Friday, February 17, 2006
Mad For Madison
Apparently, only lunatics tool around Madison with cameras on a rainy, raw 33 degree day. I assure you the city has so much more life than the following pictures depict!
A Little bit of sun would do this plaza some good.
From any angle, the capital provides a tremendous vista termination. Even in crappy weather!
Tough guys in a beautiful building. The capital!
This Copp's grocery store is designed to help define the urban character within the town center. Unfortunately, many of the storefronts remain vacant, and the architecture of most retail building is homogenous and suburban-esque. Time will should heal its current ills.
An alley in Middleton Hills, WI. Excellent deflection!
Public right of way already being worn into permanence.
Middleton Hills, WI
A Close in DPZ designed Middleton Hills, WI
Frank Lloyd Wright Methodist Church, Madison WI
Three weeks ago today I joined two of my Michigan planning buddies for a road trip from Ann Arbor, MI to Madison, Wisconsin. We did so for a few reasons, the first being that my friend Alex, who bleeds Badger red, wanted to return to his alma mater for his birthday weekend. Second, both my other friend (Ben) and I were sick and tired of hearing Alex sing the praises of his former place of residence without having a frame of reference. Finally, we all needed to get the hell out of Ann Arbor for a weekend and find some real urban energy, which Alex promised Madison had in spades. With that we were off.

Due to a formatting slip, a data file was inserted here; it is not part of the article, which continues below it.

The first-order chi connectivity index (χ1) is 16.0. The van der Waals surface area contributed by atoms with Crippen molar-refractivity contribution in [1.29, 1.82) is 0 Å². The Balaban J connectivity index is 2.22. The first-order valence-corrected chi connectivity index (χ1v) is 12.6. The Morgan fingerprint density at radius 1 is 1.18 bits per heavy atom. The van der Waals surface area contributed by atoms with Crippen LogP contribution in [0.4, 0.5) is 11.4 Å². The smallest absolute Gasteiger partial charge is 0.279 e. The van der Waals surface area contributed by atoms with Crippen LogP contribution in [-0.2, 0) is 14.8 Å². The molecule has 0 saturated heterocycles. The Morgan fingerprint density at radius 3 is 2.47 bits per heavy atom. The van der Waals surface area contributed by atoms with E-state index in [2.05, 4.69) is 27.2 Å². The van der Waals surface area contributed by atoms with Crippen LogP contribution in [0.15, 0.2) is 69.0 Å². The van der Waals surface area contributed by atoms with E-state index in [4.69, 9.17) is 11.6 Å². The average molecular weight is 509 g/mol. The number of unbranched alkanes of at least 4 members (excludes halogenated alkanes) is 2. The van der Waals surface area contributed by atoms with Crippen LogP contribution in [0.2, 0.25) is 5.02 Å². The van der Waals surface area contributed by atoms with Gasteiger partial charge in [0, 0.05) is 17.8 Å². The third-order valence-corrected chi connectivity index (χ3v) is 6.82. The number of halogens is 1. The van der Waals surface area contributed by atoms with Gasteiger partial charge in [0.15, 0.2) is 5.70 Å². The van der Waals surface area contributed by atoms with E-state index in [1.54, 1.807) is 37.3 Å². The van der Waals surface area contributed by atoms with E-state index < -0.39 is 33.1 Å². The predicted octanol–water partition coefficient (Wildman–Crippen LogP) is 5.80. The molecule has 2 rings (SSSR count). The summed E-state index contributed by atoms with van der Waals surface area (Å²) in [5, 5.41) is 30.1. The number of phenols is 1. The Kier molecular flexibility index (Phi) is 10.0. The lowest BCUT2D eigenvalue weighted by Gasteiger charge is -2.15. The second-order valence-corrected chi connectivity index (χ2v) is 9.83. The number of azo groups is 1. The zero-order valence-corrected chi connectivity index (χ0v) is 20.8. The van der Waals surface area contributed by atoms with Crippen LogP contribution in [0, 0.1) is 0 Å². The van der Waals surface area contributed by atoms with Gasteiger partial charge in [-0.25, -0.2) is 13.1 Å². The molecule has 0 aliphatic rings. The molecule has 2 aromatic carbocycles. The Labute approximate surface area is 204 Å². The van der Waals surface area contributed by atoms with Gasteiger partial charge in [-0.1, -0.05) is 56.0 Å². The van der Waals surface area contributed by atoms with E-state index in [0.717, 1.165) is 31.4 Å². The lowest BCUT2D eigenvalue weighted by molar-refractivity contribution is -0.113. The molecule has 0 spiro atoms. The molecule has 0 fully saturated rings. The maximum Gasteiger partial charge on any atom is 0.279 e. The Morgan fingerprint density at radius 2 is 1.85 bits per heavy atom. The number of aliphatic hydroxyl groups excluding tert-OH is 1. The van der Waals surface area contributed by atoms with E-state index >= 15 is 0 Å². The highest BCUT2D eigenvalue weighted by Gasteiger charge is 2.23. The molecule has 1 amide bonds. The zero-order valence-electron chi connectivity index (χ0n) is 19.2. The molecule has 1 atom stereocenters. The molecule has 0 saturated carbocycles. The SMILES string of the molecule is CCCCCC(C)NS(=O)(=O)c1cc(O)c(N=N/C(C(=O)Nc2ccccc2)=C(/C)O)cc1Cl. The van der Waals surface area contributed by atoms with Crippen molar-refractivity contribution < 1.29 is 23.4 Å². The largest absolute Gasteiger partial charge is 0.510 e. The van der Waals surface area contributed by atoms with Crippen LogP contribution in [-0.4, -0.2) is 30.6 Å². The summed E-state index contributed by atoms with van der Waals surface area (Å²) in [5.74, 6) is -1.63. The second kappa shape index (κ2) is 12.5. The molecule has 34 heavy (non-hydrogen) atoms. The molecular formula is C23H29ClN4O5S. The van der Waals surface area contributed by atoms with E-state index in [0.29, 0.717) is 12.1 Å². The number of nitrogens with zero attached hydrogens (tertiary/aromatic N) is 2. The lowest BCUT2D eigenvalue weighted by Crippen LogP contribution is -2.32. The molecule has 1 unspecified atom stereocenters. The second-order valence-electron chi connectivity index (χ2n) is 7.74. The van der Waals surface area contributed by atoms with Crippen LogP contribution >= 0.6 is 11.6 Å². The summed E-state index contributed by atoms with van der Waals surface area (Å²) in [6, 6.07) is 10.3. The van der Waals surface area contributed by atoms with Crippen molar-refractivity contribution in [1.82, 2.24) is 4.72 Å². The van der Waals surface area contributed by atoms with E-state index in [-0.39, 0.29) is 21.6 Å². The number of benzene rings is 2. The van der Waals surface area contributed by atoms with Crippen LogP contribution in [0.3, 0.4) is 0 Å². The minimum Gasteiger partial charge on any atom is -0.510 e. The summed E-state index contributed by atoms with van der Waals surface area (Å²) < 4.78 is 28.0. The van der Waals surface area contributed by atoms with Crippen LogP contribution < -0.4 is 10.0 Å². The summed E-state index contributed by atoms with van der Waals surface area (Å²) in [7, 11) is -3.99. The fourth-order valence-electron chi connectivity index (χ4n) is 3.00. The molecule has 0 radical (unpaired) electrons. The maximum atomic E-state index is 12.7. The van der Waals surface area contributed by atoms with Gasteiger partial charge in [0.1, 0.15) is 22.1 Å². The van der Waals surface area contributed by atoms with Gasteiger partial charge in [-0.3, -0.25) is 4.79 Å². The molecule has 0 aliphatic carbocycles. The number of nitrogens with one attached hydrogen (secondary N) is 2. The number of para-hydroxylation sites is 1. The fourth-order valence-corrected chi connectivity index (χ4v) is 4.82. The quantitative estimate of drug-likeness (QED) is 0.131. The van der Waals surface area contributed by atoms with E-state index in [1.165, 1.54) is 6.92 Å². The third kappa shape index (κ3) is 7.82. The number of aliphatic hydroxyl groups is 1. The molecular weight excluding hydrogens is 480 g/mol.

From the moment we got off the perpetually flat and uninspiring series of midwestern highways that somehow got us from eastern Michigan to central Wisconsin in 6 hours, we entered John Nolen Drive, which leads right into the heart of Madison. From that moment on Ben and I sensed that Alex was not exaggerating. Madison is a special place. I will try to keep the gushing to a minimum, but the city is magnificent. The visual scenery around the isthmus, the lakes, and the capital is incredibly beautiful. The energy of the city is three times more intense than in Ann Arbor. The social scene more robust. The street characters more peculiar. The bars more lively. And the bike lanes, wow how I long for Madison's bike lanes! Yes, Madison has a true sense of place.
Throughout the weekend we walked the rainy streets like true urbanists and passed judgement on just every about every physical aspect of the city. And with knowledge on just about every new and planned University and City development, Alex proved to be an incredible tour guide. Moreover, we got a chance to drive out a few miles to check out Middleton Hills, a DPZ project near full buildout just outside the city limits. Overall, the trip was fantastic. We ate, drank, and critiqued street widths and building envelopes. A getaway of proper proportions for proper urbanists. Sadly, the weekend came to a close all too soon. Nonetheless, our time in Madison was enough to prove to me that as far as mid-western cities go - Chicago excluded - Madison cannot be topped.